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Virtual Journal for Biomedical Optics

Virtual Journal for Biomedical Optics

| EXPLORING THE INTERFACE OF LIGHT AND BIOMEDICINE

  • Editors: Andrew Dunn and Anthony Durkin
  • Vol. 5, Iss. 14 — Nov. 16, 2010
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Adaptive optics photoacoustic microscopy

Minshan Jiang, Xiangyang Zhang, Carmen A. Puliafito, Hao F. Zhang, and Shuliang Jiao  »View Author Affiliations


Optics Express, Vol. 18, Issue 21, pp. 21770-21776 (2010)
http://dx.doi.org/10.1364/OE.18.021770


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Abstract

We have developed an adaptive optics photoacoustic microscope (AO-PAM) for high-resolution imaging of biological tissues, especially the retina. To demonstrate the feasibility of AO-PAM we first designed the AO system to correct the wavefront errors of the illuminating light of PAM. The aberrations of the optical system delivering the illuminating light to the sample in PAM was corrected with a close-loop AO system consisting of a 141-element MEMS-based deformable mirror (DM) and a Shack-Hartmann (SH) wavefront sensor operating at 15 Hz. The photoacoustic signal induced by the illuminating laser beam was detected by a custom-built needle ultrasonic transducer. When the wavefront errors were corrected by the AO system, the lateral resolution of PAM was measured to be better than 2.5 µm using a low NA objective lens. We tested the system on imaging ex vivo ocular samples, e.g., the ciliary body and retinal pigment epithelium (RPE) of a pig eye. The AO-PAM images showed significant quality improvement. For the first time we were able to resolve single RPE cells with PAM.

© 2010 OSA

1. Introduction

The axial resolution of PAOM is determined by the bandwidth and center frequency of the ultrasonic transducer. The lateral resolution of PAOM is determined by the smallest achievable spot size of the illuminating light on the retina. In imaging the eye in vivo, for large pupil diameters, monochromatic aberrations of the eye are the major factors that limit the achievable resolution of retinal images [11

11. P. Artal, A. Guirao, E. Berrio, and D. R. Williams, “Compensation of corneal aberrations by the internal optics in the human eye,” J. Vis. 1(1), 1–8 (2001). [CrossRef]

]. Although the depth resolution of PAOM could be improved by increasing the bandwidth of the ultrasonic detecting system, the lateral resolution of PAOM is still limited by the optics. One possible approach for correcting the ocular aberrations to decrease the spot size of the illuminating light on the retina, and therefore improve the lateral resolution of PAOM, is to use adaptive optics (AO) [12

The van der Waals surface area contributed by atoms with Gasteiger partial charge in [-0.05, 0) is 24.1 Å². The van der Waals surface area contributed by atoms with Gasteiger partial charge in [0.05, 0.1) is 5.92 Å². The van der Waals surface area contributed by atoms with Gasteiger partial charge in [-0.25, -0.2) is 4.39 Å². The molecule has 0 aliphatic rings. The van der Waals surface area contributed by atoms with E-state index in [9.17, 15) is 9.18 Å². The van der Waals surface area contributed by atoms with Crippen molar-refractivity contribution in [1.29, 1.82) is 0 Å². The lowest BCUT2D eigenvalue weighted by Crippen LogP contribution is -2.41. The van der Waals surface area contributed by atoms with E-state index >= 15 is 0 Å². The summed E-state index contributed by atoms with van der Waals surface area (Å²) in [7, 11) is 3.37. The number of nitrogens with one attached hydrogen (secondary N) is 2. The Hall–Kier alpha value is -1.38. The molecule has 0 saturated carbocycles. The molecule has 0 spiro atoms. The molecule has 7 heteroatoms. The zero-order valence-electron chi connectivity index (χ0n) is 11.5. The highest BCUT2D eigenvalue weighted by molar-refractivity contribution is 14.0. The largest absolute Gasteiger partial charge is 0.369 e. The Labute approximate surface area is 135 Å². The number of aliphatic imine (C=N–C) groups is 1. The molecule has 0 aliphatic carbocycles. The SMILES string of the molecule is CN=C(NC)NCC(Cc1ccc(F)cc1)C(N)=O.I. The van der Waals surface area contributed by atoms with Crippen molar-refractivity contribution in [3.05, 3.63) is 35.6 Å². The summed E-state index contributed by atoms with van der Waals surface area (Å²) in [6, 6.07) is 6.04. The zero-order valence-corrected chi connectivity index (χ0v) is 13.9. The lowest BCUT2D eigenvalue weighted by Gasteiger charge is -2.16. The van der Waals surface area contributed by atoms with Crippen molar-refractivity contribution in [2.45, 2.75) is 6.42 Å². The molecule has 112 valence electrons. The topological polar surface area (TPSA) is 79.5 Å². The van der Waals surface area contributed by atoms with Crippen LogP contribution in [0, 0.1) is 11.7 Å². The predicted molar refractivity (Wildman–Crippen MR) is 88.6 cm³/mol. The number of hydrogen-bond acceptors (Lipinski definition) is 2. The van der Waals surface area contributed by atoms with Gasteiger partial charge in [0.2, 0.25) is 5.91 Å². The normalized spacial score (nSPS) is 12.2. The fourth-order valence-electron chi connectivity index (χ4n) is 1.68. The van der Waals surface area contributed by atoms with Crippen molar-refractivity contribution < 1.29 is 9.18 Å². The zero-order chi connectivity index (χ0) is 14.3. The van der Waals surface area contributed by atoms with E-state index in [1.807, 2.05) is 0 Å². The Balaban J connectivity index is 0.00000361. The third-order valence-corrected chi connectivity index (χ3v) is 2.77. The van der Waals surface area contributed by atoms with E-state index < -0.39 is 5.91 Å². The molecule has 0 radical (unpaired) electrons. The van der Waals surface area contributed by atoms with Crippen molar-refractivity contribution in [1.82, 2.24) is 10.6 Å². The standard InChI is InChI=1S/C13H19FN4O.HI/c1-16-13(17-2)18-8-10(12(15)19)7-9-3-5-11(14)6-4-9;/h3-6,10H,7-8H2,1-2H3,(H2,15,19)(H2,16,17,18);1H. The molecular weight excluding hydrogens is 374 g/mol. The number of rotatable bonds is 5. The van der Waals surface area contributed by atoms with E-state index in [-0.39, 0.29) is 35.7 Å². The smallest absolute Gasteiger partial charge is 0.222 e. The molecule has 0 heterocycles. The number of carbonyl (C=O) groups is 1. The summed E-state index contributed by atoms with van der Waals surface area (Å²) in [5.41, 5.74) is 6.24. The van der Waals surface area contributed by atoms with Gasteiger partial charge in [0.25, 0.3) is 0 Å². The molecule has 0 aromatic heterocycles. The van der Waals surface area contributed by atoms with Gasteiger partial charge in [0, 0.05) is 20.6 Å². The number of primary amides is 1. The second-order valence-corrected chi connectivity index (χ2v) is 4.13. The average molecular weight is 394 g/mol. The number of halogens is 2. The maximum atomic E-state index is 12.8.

12. J. Liang, D. R. Williams, and D. T. Miller, “Supernormal vision and high-resolution retinal imaging through adaptive optics,” J. Opt. Soc. Am. A 14(11), 2884–2892 (1997). [CrossRef]

,13

13. E. J. Fernández, I. Iglesias, and P. Artal, “Closed-loop adaptive optics in the human eye,” Opt. Lett. 26(10), 746–748 (2001). [CrossRef]

]. AO has been applied to ophthalmic imaging with great success, which makes it possible to image single photo-receptors [14

14. K. Y. Li and A. Roorda, “Automated identification of cone photoreceptors in adaptive optics retinal images,” J. Opt. Soc. Am. A 24(5), 1358–1363 (2007). [CrossRef]

17

17. T. Y. Chui, H. Song, and S. A. Burns, “Adaptive-optics imaging of human cone photoreceptor distribution,” J. Opt. Soc. Am. A 25(12), 3021–3029 (2008). [CrossRef]

]. AO has also been successfully integrated in OCT [18

18. B. Hermann, E. J. Fernández, A. Unterhuber, H. Sattmann, A. F. Fercher, W. Drexler, P. M. Prieto, and P. Artal, “Adaptive-optics ultrahigh-resolution optical coherence tomography,” Opt. Lett. 29(18), 2142–2144 (2004). [CrossRef] [PubMed]

23

23. K. Kurokawa, K. Sasaki, S. Makita, M. Yamanari, B. Cense, and Y. Yasuno, “Simultaneous high-resolution retinal imaging and high-penetration choroidal imaging by one-micrometer adaptive optics optical coherence tomography,” Opt. Express 18(8), 8515–8527 (2010), http://www.opticsinfobase.org/abstract.cfm?URI=oe-18-8-8515. [CrossRef] [PubMed]

], scanning laser ophthalmoscopy (SLO) [24

24. A. Roorda, F. Romero-Borja, W. Donnelly Iii, H. Queener, T. Hebert, and M. Campbell, “Adaptive optics scanning laser ophthalmoscopy,” Opt. Express 10(9), 405–412 (2002), http://www.opticsinfobase.org/abstract.cfm?URI=OE-10-9-405. [PubMed]

28

28. S. A. Burns, R. Tumbar, A. E. Elsner, D. Ferguson, and D. X. Hammer, “Large-field-of-view, modular, stabilized, adaptive-optics-based scanning laser ophthalmoscope,” J. Opt. Soc. Am. A 24(5), 1313–1326 (2007). [CrossRef]

], and microscopy [29

29. L. Sherman, J. Y. Ye, O. Albert, and T. B. Norris, “Adaptive correction of depth-induced aberrations in multiphoton scanning microscopy using a deformable mirror,” J. Microsc. 206(1), 65–71 (2002). [CrossRef] [PubMed]

33

33. J. W. Cha, J. Ballesta, and P. T. C. So, “Shack-Hartmann wavefront-sensor-based adaptive optics system for multiphoton microscopy,” J. Biomed. Opt. 15(4), 046022 (2010). [CrossRef] [PubMed]

].